The Internet Engineering Task Force’s upcoming meeting in Chicago might have fewer attendees than usual, thanks to the Trump administration’s broad immigration ban.
Several lengthy discussions on the group’s mailing list highlight the fact that some regular attendees at the IETF’s meetings could have trouble attending IETF 98, which is scheduled for Chicago in March.
The executive orders, which ban residents of Iraq, Iran, Syria, Yemen, Somalia, Libya and Sudan from entering the U.S., have roiled IETF’s membership, causing some to suggest that the group avoid meetings in the U.S.
Although an official statement from the group said that the IETF does not take political stances, network engineer and IETF member Dan Harkins said that similar issues have reared their heads before. Previously, another IETF member had complained that he could not attend a meeting in Singapore with his husband and child, because that country does not recognize same-sex relationships.
“And now, after president Trump's executive order we now have the situation where people that had planned on attending IETF 98 may not be able to,” said Harkins via email.
Being unable to attend IETF meetings is a big deal for members, according to Joel Snyder, a member and technology consultant. Most Internet standards are defined by the Requests for Comment that are the main business of the IETF.
“While a great deal of work is done remotely and via email, these face-to-face meetings are jam-packed with technical sessions and discussions,” he said.
Naeem Khademi is an atheist Iranian-born researcher who lives and works in Norway, and has attended the IETF in the U.S. He said in a mailing list posting that the new executive orders would prevent him from attending IETF 98, thanks to his Iranian passport.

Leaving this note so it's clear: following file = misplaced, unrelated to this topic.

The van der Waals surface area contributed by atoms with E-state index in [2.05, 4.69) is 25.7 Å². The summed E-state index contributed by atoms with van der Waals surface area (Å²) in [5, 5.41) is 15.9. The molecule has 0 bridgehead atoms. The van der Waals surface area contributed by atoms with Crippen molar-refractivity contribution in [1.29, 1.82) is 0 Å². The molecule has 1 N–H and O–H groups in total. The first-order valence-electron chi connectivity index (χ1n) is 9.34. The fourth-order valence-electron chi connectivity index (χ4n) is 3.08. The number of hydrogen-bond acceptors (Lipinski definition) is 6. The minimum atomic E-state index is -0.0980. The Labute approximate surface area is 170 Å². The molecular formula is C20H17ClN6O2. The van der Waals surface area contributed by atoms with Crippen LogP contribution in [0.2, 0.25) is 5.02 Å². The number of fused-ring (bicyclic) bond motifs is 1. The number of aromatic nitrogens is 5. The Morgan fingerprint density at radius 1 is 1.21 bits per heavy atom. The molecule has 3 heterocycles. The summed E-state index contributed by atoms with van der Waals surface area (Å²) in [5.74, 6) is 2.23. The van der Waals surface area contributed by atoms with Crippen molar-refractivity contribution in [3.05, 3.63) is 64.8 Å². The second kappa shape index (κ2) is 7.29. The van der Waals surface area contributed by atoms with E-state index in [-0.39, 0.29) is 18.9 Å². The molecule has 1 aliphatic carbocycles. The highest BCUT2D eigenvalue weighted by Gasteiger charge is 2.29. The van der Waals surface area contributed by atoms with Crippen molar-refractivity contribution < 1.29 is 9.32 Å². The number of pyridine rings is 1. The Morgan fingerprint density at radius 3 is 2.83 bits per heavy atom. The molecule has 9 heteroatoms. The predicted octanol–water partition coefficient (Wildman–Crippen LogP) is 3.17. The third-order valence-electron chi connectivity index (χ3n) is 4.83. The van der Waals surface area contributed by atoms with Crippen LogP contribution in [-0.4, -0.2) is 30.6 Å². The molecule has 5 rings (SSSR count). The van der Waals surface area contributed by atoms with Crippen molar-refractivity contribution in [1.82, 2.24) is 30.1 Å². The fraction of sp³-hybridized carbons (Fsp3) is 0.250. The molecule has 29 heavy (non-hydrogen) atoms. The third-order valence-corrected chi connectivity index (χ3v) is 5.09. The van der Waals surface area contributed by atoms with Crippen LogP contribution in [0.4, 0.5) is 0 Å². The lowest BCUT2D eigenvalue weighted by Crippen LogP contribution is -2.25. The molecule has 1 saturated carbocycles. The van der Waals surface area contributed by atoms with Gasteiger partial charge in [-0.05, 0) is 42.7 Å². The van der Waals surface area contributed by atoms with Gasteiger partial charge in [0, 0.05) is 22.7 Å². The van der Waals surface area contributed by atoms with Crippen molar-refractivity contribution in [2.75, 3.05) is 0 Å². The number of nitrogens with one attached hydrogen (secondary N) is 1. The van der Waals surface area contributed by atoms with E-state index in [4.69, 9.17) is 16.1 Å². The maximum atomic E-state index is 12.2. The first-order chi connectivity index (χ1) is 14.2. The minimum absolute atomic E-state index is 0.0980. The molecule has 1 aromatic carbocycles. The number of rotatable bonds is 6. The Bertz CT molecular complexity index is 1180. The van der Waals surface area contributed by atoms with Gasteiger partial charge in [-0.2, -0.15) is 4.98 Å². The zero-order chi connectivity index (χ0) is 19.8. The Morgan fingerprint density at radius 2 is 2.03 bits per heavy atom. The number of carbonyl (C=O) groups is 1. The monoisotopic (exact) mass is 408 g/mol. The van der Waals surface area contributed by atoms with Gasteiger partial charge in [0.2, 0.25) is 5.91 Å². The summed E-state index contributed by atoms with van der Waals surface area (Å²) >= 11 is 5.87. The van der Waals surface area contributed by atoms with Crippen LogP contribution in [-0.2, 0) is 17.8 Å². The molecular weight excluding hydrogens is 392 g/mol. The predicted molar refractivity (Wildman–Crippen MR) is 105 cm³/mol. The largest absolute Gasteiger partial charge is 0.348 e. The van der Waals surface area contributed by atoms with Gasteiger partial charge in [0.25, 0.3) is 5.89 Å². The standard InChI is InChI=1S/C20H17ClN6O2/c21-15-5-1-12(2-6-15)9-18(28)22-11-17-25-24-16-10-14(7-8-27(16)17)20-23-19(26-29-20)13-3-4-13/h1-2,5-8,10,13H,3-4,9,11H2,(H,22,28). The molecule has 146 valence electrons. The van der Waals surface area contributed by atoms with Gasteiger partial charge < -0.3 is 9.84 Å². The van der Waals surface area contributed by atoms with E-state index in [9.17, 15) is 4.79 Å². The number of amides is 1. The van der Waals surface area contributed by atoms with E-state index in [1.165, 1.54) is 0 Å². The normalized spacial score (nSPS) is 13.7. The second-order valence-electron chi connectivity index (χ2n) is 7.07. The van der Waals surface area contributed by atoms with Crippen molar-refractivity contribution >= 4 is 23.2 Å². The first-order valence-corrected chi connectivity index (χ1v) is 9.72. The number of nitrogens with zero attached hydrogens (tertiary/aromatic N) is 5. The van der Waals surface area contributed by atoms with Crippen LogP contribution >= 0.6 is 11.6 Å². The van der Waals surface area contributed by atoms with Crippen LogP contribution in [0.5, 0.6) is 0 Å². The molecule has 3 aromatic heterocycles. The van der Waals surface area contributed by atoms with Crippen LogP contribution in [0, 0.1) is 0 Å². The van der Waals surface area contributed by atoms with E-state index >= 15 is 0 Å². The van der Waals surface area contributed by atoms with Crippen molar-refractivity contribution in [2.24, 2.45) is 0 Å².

“I believe as a general principle, IETF should avoid holding meetings in the states that have introduced blanket visa bans on various nationalities (or minorities) indiscriminately, specially if there is an interest within the IETF to have a better participation from such under-represented countries,” Khademi wrote.
Greg Wood, the director of communications operations for the Internet Society and press contact for the IETF, told Network World that the relevant IETF subcommittee is even now working to ensure that future meetings are held in as inclusive an environment as possible.
“The overall goal is to hold meetings that help the IETF community make progress on their work in developing standards,” he said. “The Meeting Venue working group is currently working to provide more formalized guidance.”
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